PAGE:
Dr. Gabriel Arnold stated that “having a clean area makes a big difference in student’s behavior in class, care for their instruments, and treatment of other students.” Keeping the band hall clean demonstrates professionalism and should be modeled by the teacher but practiced by the students. In one of our band halls, this looks like our 8th-grade student leadership straightening the chairs and stands, picking up trash, and organizing papers/supplies on our front table. By delegating this task to students, not only are you teaching them how to take care of their environment, but it also alleviates your mental load.
There’s a difference between over-communication and frequent communication; Over-communication occurs when there are simply too many words and directors bury the lede, while frequent communication is professional and brief. People already have full inboxes, so make it easy for them to find the information they need! For example, send weekly emails/newsletters with information for the upcoming week and celebrations from the previous week. These can be as broad or specific as you wish. Send separate emails with details solely about a single event. This information can also be printed on colored paper or cardstock and passed out to students in class. By doing everything in your power to communicate information to stakeholders, you reduce wasted time and energy in the future.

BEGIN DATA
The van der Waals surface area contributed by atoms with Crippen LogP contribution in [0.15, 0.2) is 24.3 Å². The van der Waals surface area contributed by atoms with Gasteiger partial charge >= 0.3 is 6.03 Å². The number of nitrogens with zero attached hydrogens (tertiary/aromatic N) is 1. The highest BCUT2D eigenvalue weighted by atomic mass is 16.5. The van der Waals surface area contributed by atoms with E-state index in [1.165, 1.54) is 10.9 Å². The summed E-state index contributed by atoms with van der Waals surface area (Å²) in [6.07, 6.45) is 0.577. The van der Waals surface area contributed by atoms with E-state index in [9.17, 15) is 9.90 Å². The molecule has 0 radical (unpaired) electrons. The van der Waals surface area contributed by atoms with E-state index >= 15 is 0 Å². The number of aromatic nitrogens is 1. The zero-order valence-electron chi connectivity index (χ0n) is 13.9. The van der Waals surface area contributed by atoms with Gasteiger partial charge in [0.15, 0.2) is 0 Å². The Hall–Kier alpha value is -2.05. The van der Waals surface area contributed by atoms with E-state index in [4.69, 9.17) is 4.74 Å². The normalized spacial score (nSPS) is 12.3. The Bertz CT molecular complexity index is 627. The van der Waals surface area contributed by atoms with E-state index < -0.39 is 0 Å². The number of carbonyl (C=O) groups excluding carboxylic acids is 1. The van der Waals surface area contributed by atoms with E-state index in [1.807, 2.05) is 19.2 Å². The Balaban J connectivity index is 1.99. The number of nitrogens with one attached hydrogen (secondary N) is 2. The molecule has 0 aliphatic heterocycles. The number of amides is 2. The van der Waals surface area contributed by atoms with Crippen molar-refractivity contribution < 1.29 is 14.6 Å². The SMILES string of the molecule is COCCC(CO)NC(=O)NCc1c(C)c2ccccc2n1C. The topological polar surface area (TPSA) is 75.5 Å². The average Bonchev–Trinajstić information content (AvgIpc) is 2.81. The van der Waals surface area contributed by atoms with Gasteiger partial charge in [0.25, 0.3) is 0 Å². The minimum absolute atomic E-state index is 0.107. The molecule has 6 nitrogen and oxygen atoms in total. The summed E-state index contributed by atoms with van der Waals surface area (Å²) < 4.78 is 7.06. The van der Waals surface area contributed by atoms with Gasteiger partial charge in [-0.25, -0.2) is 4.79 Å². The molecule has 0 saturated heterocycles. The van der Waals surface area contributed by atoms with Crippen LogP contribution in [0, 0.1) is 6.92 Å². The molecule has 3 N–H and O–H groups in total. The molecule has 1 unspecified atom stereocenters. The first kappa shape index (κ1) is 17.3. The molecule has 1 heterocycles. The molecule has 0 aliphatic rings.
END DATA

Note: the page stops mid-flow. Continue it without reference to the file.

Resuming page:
Utilize communication platforms and notification systems for ease of communication AND as a database for student information. It is crucial that you celebrate your students with staff and parents! Send campus-wide emails with audition results, contest results, classroom accomplishments, etc., and post these to your band’s social media/website. Finally, don’t forget the power of phone calls or in-person communication – speaking directly with parents about both positive and negative experiences can eliminate some of the miscommunication that happens via email.